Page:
Spicy Indian Hummus stuffed in Methi Paratha Pockets
Guess the main ingredient in the above dish. Also guess the kitchen gadget that I have used for this recipe.
Main Ingredient: Chick Peas (Many of you got this right)
Gadget: Pressure Cooker (No right answers there)
Over to the story…
This was supposed to be my entry for my favourite gadget at Posie’s Place. And the gadget is indeed the pressure cooker. My 2 L Hawkins pressure cooker does the toughest of jobs in minutes sparing my time for more interesting activities like -you know what !
The ingredient used was Kabuli Chana aka Chick Peas. The chick peas when soaked overnight almost double up in size. I’m always in awe of this little miracle of nature.
Soaked chick peas get cooked to a mashed consistency in a matter of 10 minutes when a pressure cooker is used. I could never keep it boiling on stove top for 1-2 hours. Firstly I don’t have that kind of patience when it comes to cooking and secondly the LPG prices aren’t exactly that low and thirdly I don’t want to be depleting the world’s energy resources. For all reasons mentioned above, pressure cooker is my favourite gadget in my kitchen.
Coming to the recipe, i made two recipes with the same cooked chickpeas. One, a spicy hummus (which quite some of you guessed right) which I stuffed inside a methi-ajwain roti (my substitute for Pita bread). This was for breakfast.
With most of the other cooked peas, i made Chole (Pronounced as Cho-lay). Chole is something almost every Indian family makes in it’s own style. And probably I shall blog about this national favourite someday. But today’s post is dedicated to the Indian style hummus and the roti-technique which I learnt from a friend’s mom.
For boiled chick peas -Soak the peas overnight with a pinch of soda-bicarb in the water. In the morning, rinse off well, and place directly into pressure cooker with water to cover plus a little more. I don’t generally add salt while cooking, as it toughens the peas. (I believe so.) Close the lid of the cooker, place the whistle. After 3 whistles, reduce the flame to SIM and keep it for 7-8 minutes. Since the cooker I used is the mini 2 Litre version, the whistles start blowing almost as soon as I close the lid.
Kasoori Methi and Ajwain Paratha:
Kasoori methi is dried fenugreek leaves, which have a very intense flavour. It is generally used along with vegetables like potatoes or to flavour up a gravy. You may very well use this to make Methi parathas, when you are out of fresh methi.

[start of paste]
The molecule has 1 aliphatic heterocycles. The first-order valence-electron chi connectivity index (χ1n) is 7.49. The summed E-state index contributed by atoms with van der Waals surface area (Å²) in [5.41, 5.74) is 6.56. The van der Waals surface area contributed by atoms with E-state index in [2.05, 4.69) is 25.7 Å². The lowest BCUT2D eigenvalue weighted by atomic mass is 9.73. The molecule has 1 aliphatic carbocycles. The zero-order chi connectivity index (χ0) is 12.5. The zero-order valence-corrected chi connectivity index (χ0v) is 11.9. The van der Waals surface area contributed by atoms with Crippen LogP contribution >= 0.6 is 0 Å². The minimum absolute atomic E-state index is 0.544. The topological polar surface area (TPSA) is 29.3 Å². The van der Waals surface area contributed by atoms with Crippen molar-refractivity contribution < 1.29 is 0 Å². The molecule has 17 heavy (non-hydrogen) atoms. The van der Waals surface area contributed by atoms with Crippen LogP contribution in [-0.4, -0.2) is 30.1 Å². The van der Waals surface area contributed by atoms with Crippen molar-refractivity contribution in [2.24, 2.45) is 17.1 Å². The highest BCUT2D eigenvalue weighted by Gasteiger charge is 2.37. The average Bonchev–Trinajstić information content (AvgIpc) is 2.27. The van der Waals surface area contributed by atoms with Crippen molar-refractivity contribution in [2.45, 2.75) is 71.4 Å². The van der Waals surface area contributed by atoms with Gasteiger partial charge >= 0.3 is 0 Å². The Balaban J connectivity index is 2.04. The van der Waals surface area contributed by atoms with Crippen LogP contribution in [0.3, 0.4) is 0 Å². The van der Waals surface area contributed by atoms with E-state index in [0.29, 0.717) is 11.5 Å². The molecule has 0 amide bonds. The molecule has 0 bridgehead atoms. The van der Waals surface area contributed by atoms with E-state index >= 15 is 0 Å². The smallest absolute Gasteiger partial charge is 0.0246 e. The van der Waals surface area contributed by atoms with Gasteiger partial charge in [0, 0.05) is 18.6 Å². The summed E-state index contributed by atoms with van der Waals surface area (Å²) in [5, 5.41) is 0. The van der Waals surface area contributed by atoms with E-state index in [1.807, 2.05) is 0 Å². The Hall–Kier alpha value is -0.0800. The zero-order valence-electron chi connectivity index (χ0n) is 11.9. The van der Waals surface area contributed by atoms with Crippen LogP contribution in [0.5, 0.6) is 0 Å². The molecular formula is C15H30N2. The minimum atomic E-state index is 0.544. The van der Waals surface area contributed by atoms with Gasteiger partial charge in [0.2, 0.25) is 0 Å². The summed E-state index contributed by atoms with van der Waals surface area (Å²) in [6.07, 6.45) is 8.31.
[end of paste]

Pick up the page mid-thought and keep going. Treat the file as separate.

Ajwain is another very strong herb / spice. Called Bishop’s weed in English, it is a wonderful home-remedy for indigestion / flatulence / bloating. Since chick-peas are reknowned for gas production, I found it logical to combine it with the ajwain in the parathas.
Spicy Indian Hummus in Methi paratha pockets
- 1 cup chick peas very well cooked
- 1 large clove garlic - finely chopped
- one lemon Juice of
- Pinch chilli flakes
- 1 tbsp sesame seeds - roasted and coarsely powdered
- 1/3 tsp sea salt crushed
Kasoori Methi and Ajwain Paratha:
- 2 cups whole wheat flour
- 1 tbsp ajwain (bishop's weed)
- 1 tbsp methi Kasoori (I use Everest )
- 1 tsp salt
- water . to bind the dough
- For hummus:
- Place all the ingredients in a bowl and mash well with a fork. I like it a little rough and grainy. If you like it silky smooth, use a processor by all means. Check for salt. Garnish with a few fresh coriander leaves and red chilli powder.
- I have omitted the olive oil, but you may mix in a tbsp of the same.
- This hummus tastes spicy and tangy. The sesame seeds lend their nuttiness. I call it Indian style because of the red chilli powder and coriander used.
- You can use this one in several set-ups. As a healthy spread on toast for breakfast, along with chapatis, as a 'thuvaiyal' with dosas. Another wild idea would be to mix steamed rice with this as a 'chutney'.
- For Kasoori Methi and Ajwain Paratha:
- Mix the ajwain and kasoori methi into the flour and bind it into a dough of chapati-dough consistency. Once the dough is done, knead well for 2-3 minutes with a little oil, to make it smooth.
- I followed the following procedure to make thick rotis, which split into two layers once cooked (I'm not talking about a phulka here.)
- Roll out a big lemon sized ball into a long oval.
- 2. Pinch it towards the center-making a waist. Apply a dot of oil / flour on both the upper and lower circles.
- 3. Bring the upper circle onto the lower, making a two-layered round.
- 4. Roll out this into a round paratha.
- Cook this on both sides on a hot tava (griddle) till brown spots appear. Remove from tava.
- Spread the hummus on one half of the paratha. Place a few slices of tomato and fold the paratha in half. Cut into two pieces.